The Zambia Environmental Management Agency (ZEMA) says it is expecting government to issue a Statutory Instrument that will empower the Agency to implement the process of phasing out plastic bags and other related packaging materials.
In an interview yesterday, ZEMA public relation officer Irene Chipili said the Agency was cautious not to kill the plastic manufacturing industry in the country, but stressed that there was need for a regulatory policy that would compel plastic processing companies to be responsible for waste management emanating from their products.
She said ZEMA had already put in place an “Extended Producer Responsibility” (EPR) framework, which was awaiting government approval and adoption.
“Plastics are in different categories so it (the phasing out of plastics) will be in phases. What we are actually calling for, as a regulator, is for government to adopt what we refer to as an Extended Producer Responsibility. [This is] a statutory instrument that will compel all producers of any packaging products to recycle, reuse as well as be responsible for managing the waste out of the environment,” Chipili said.
“So, industries will actually realise that it will be very expensive for them to start removing the plastics because they will end up spending money on collecting in most of the environment so they will stop using them because it will be costly.”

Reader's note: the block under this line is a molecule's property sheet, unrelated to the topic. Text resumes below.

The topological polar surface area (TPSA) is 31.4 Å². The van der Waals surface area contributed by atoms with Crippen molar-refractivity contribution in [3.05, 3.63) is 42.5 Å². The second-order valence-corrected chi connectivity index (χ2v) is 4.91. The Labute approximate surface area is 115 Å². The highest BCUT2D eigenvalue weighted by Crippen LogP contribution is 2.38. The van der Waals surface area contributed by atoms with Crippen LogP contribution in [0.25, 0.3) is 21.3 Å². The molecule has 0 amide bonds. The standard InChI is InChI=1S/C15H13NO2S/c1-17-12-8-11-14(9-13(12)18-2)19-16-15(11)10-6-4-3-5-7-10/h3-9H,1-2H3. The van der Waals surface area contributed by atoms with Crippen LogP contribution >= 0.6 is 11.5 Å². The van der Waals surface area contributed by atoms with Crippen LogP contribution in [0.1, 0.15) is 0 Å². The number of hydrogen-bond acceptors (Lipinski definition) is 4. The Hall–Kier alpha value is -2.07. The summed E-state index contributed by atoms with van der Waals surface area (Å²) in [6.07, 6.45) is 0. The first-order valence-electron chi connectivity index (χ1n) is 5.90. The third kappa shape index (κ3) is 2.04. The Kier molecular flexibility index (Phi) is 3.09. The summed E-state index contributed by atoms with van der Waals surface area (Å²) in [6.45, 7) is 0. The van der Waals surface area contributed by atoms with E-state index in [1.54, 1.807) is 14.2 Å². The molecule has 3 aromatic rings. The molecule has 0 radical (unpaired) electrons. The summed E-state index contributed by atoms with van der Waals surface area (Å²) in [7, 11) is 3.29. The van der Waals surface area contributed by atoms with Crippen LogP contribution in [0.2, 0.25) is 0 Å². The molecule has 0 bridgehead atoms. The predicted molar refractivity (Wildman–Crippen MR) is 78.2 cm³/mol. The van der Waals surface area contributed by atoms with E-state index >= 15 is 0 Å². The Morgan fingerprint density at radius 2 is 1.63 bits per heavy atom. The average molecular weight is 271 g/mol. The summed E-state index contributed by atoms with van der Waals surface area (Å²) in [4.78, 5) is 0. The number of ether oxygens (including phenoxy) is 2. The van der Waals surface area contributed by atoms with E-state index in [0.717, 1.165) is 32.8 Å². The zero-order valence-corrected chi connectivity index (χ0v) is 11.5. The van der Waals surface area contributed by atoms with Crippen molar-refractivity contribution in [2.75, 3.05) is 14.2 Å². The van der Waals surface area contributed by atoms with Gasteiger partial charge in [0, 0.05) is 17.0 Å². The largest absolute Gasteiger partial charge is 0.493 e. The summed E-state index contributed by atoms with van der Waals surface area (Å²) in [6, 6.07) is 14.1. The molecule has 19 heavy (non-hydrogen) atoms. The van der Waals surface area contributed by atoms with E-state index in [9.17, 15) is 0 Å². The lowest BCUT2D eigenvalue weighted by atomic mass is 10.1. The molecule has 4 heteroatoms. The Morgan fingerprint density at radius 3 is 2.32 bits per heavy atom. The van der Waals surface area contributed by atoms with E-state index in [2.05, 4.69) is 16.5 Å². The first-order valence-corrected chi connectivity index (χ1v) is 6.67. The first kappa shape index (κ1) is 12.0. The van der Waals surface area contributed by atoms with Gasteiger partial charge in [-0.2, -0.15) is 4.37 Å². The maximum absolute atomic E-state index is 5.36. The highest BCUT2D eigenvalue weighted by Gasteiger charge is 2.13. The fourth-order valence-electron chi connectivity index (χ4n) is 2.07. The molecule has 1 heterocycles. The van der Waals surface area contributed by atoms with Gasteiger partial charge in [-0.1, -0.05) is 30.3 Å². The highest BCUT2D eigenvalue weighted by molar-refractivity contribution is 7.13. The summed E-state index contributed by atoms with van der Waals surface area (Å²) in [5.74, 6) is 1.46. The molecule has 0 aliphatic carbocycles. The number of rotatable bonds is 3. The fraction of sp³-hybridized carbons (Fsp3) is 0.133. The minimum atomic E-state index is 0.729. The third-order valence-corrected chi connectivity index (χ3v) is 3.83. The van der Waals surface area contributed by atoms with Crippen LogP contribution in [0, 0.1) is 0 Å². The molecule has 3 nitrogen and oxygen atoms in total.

And Chipili also said the Agency would consider a gradual process of phasing out plastics.
“ZEMA has never said don’t ban plastics, our position has always been a gradual ban of the use of plastics. Imagine if today government issued that directive and banned plastics. What is supposed to happen to all these industries that are producing all kinds of packaging products?” asked Chipili.
“People must understand that when we talk about plastics it’s not just the carrier bags. It’s all these packaging products, we use so many of them for beverages and so many food products and many others. That’s why we would rather request for a gradual ban so that the industries prepare to phase out plastics.”